Liber (the free one), also known as Liber Pater (the free father) was a god of viticulture and wine, fertility and freedom. He was a patron deity of Rome’s plebians, his festival of Liberalia, (17th March) became associated with free speech and the rights attached to coming of age. Young men celebrated their coming of age by cutting off and dedicating their first beards to their household’s guardian deities, and if citizens, wore their first toga virilis, the “manly” toga. Liber also personified male procreative power, his temples held the image of the phallus. His cult and functions were increasingly associated with Bacchus and his Greek equivalent Dionysus, whose mythologies he came to share.


Mbaba Mwana Waresa, Zulu Goddess, South Africa

Mbaba Mwana Waresa is a fertility goddess of the Zulu religion. She is a goddess of the rainbow, agriculture, rain and beer. She is one of the most beloved Goddesses of Southern Africa, largely because she is credited with the invention of beer. she could not find a suitable husband in heaven, so she came to look on earth. She came across a herdsman named Thandiwe, whose song moved her so much that she chose him to be her companion.

Ninkasi, Sumerian

Ninkasi is the Sumerian goddess of brewing and beer and head brewer to the gods themselves. Her name means “the lady who fills the mouth” and her birth was formed of sparkling-fresh water. The sumerian written language and the associated clay tablets are among the earliest human writings. Among these is a poem with the English title, “A hymn to Ninkasi”. The poem is, in effect, a recipe for the making of beer. Early brewers were primarily women, mostly because it was deemed a woman’s job.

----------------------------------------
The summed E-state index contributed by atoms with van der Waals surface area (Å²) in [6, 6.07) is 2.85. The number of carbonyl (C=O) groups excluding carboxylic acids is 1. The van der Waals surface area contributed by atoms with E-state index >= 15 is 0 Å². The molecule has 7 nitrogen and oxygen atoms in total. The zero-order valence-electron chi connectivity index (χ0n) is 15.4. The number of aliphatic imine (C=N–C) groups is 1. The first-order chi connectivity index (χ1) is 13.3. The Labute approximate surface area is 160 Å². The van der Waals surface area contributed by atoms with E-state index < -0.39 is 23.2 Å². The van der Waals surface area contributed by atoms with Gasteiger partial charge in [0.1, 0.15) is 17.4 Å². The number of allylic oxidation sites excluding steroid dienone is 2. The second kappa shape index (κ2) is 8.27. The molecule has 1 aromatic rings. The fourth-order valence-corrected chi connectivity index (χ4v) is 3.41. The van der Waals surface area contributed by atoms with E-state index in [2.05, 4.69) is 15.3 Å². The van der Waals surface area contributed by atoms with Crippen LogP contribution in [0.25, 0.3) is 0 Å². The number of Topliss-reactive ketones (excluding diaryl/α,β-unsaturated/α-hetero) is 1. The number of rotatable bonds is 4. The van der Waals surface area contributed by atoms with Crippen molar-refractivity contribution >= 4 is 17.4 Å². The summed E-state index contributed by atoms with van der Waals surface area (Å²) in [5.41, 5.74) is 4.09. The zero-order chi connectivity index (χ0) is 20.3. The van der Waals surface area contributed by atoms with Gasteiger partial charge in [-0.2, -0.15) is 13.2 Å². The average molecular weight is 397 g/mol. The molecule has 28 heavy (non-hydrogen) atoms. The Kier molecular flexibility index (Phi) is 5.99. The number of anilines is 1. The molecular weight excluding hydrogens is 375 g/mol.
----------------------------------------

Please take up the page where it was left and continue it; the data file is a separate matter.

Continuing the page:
Ogoun, Yorùbá religion

In the Yoruba religion, Ogoun is an orisha (deity) and loa (spirit) who presides over iron, hunting, politics and war. He is the patron of smiths, and is usually displayed with a number of attributes: a machete, rum and tobacco. Ogoun comes to mount people in various aspects of his character, and the people who venerate him are quite familiar with each of them. His possessions can sometimes be violent. Those mounted by him are known to wash their hands in flaming rum without suffering from it later. They dress up in green and black, wave a sabre or machete, chew a cigar and demand rum in an old phrase “Gren mwe fret” (my testicles are cold). Often, this rum is first poured on the ground, then lit and, finally, the fumes generated by this are then allowed to pervade the peristyle. The sword, or much more commonly the machete, is his weapon and he often does strange feats of poking himself with it, or even sticking the handle in the ground, then mounting the blade without piercing his skin.